Read any story about King Heating and Air Conditioning in Oak Forest, Ill., and the company’s trademark rooftop tin man, and you’re almost certain to be inundated with Wizard of Oz references.
Look up the company through Google and you will find newspaper articles and TV reports with scripts that mention the Yellow Brick Road, munchkins and how there is no place like home.
It’s just too easy. Updating a story we wrote in July 2007 (See “Sign of trouble”) on King Heating and its famous tin man gives me a chance to resurrect them and pepper my column with them as well.
Looks like Oak Forest, Ill., has a heart after all.
Four years after a zoning law led to its removal, it appears the village of Oak Forest has granted a variance to the sign ordinance that forced King Heating and Air Conditioning’s trademark tin man off the building’s roof four years ago. At the time, King Heating owner Tim Willson claimed the village was demanding the tin man stay grounded after he had removed him for some minor restoration work and perhaps a bit of oil for his rusty joints. Oak Forest officials said the upgrades Willson was performing on his building’s exterior at the time removed his grandfather status and meant the tin man would have to be relocated.
He even said Oak Forest was fining his longtime business $200,000 - a charge village officials denied when I spoke to them for our story.
More than metalBut Willson fought back, enlisting the support of neighborhood residents and more than a few media outlets as he sought to save what many called a community icon. Seeing the humor in the situation and its media appeal, almost every interview with Willson included a reference to the “Wizard of Oz.”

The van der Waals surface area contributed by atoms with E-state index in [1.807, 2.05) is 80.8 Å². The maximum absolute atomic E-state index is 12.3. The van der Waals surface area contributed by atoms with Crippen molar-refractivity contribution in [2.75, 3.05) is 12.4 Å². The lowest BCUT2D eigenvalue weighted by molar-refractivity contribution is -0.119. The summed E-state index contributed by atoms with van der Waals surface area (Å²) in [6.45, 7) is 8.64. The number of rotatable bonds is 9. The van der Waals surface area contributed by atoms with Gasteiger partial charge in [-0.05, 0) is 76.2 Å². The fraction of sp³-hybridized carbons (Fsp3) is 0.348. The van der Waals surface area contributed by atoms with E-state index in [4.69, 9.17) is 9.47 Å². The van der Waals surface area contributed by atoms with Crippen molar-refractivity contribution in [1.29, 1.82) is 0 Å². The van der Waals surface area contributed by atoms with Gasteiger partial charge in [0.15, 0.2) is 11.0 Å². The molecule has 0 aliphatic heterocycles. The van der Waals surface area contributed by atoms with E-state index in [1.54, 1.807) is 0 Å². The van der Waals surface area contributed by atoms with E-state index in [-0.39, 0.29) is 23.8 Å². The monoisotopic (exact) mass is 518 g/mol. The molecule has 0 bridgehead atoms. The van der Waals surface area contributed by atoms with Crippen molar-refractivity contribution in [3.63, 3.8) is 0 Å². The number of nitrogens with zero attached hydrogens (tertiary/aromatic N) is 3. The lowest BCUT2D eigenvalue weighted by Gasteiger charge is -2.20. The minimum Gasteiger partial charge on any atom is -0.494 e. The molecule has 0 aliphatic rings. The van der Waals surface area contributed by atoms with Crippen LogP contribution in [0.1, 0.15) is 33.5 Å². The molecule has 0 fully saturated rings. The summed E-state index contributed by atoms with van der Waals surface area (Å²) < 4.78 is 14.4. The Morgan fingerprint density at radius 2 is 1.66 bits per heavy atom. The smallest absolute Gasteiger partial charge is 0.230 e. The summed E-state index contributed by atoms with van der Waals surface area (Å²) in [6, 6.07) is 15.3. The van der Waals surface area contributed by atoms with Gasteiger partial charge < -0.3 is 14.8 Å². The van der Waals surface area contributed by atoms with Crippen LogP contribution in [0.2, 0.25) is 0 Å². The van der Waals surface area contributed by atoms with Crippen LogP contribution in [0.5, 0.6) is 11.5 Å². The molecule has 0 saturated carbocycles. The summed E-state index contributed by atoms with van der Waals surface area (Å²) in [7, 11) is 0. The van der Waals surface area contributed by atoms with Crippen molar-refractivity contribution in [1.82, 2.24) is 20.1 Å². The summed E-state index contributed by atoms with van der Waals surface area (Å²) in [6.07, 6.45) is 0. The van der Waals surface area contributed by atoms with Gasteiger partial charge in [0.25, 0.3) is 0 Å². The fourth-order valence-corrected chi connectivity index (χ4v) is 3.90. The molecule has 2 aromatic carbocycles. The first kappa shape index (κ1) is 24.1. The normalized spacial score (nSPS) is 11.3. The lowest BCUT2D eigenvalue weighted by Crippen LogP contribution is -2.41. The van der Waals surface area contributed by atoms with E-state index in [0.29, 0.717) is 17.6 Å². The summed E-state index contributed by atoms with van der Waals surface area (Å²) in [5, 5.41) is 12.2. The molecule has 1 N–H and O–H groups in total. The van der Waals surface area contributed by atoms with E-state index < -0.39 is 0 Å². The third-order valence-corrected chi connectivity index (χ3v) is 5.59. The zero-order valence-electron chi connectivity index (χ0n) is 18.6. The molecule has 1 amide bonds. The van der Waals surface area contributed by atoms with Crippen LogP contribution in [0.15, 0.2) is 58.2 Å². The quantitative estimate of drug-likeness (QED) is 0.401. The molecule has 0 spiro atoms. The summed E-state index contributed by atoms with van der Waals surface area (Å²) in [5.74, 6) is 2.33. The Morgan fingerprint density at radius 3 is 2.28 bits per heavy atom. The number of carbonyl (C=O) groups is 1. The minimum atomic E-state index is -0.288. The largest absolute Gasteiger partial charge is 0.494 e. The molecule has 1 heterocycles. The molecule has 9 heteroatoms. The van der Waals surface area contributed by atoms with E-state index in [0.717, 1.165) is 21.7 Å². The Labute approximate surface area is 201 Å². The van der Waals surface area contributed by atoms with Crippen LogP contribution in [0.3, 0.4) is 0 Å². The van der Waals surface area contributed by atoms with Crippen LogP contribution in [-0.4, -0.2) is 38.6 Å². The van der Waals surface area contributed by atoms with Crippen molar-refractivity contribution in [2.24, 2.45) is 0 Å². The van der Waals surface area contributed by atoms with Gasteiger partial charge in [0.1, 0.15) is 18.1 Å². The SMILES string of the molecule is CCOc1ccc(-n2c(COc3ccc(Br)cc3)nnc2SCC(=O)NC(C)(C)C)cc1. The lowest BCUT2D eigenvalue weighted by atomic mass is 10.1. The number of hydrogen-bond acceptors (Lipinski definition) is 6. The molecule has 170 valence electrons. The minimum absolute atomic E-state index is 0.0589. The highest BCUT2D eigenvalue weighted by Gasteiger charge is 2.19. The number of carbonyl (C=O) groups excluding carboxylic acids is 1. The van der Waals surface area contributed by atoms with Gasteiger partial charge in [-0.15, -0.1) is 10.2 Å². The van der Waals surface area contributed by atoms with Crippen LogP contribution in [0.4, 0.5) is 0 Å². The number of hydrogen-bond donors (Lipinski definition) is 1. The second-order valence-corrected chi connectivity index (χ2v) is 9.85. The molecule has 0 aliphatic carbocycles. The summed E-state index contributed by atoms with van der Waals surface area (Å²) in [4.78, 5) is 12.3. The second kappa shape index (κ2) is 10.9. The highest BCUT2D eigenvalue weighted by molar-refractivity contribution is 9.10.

He eventually lost his battle with city, but the tin man’s “funeral” attracted heavy Chicago-area media coverage as well as protestors dressed as “Dorothy,” “Scarecrow” and other characters from the well-known novel and film.
After months of discussion, a newly shined up tin man returned in a May 7 ceremony that shows Willson hasn’t forgotten how to use the media to his company’s advantage. Customers were treated to pizza, beverages and one last chance to get their picture with the mascot while he still had both feet on the ground.
Willson said a new mayor - and the many King Heating customers who never forgot the tin man - helped win the reluctant village council’s approval.
“The community really was behind it,” he told me. “It was kind of like a David and Goliath battle.”
And while they may not be as strong as the biblical slingshot, King’s tin man is now fixed to the roof with aircraft cable. Not that it was necessary: Willson is quick to point out that until it was removed in 2007, the tin man had never fallen in 38 years on the job.
For King Heating and its tin man, there really is no place like home - especially if that home is a roof.